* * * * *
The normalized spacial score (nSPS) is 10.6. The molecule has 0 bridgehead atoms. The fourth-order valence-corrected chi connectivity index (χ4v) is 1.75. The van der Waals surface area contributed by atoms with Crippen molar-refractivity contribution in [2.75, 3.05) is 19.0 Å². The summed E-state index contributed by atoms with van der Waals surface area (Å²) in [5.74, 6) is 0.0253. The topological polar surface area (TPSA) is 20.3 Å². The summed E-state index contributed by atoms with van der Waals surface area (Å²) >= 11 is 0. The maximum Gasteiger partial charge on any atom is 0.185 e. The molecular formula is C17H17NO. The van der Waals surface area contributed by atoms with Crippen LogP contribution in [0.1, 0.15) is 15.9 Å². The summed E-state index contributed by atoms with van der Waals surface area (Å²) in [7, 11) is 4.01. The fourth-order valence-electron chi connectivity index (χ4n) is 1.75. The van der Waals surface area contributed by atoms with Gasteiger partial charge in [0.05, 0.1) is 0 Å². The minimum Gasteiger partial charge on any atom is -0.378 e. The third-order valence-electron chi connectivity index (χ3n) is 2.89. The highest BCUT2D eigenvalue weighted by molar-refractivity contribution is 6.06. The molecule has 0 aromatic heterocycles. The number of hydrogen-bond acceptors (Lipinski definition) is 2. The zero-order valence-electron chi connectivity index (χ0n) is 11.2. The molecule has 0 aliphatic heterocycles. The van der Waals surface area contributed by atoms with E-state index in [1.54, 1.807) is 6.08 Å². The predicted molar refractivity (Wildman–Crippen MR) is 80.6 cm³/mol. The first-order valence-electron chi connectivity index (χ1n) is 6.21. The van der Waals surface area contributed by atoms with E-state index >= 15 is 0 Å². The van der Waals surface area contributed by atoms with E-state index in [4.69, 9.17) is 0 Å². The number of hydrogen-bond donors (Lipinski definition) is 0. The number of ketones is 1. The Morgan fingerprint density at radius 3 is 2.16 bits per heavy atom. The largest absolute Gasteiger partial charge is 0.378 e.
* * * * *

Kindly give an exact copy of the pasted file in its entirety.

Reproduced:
The normalized spacial score (nSPS) is 10.6. The molecule has 0 bridgehead atoms. The fourth-order valence-corrected chi connectivity index (χ4v) is 1.75. The van der Waals surface area contributed by atoms with Crippen molar-refractivity contribution in [2.75, 3.05) is 19.0 Å². The summed E-state index contributed by atoms with van der Waals surface area (Å²) in [5.74, 6) is 0.0253. The topological polar surface area (TPSA) is 20.3 Å². The summed E-state index contributed by atoms with van der Waals surface area (Å²) >= 11 is 0. The maximum Gasteiger partial charge on any atom is 0.185 e. The molecular formula is C17H17NO. The van der Waals surface area contributed by atoms with Crippen LogP contribution in [0.1, 0.15) is 15.9 Å². The summed E-state index contributed by atoms with van der Waals surface area (Å²) in [7, 11) is 4.01. The fourth-order valence-electron chi connectivity index (χ4n) is 1.75. The van der Waals surface area contributed by atoms with Gasteiger partial charge in [0.05, 0.1) is 0 Å². The minimum Gasteiger partial charge on any atom is -0.378 e. The third-order valence-electron chi connectivity index (χ3n) is 2.89. The highest BCUT2D eigenvalue weighted by molar-refractivity contribution is 6.06. The molecule has 0 aromatic heterocycles. The number of hydrogen-bond acceptors (Lipinski definition) is 2. The zero-order valence-electron chi connectivity index (χ0n) is 11.2. The molecule has 0 aliphatic heterocycles. The van der Waals surface area contributed by atoms with E-state index in [1.54, 1.807) is 6.08 Å². The predicted molar refractivity (Wildman–Crippen MR) is 80.6 cm³/mol. The first-order valence-electron chi connectivity index (χ1n) is 6.21. The van der Waals surface area contributed by atoms with E-state index >= 15 is 0 Å². The van der Waals surface area contributed by atoms with E-state index in [4.69, 9.17) is 0 Å². The number of hydrogen-bond donors (Lipinski definition) is 0. The number of ketones is 1. The Morgan fingerprint density at radius 3 is 2.16 bits per heavy atom. The largest absolute Gasteiger partial charge is 0.378 e.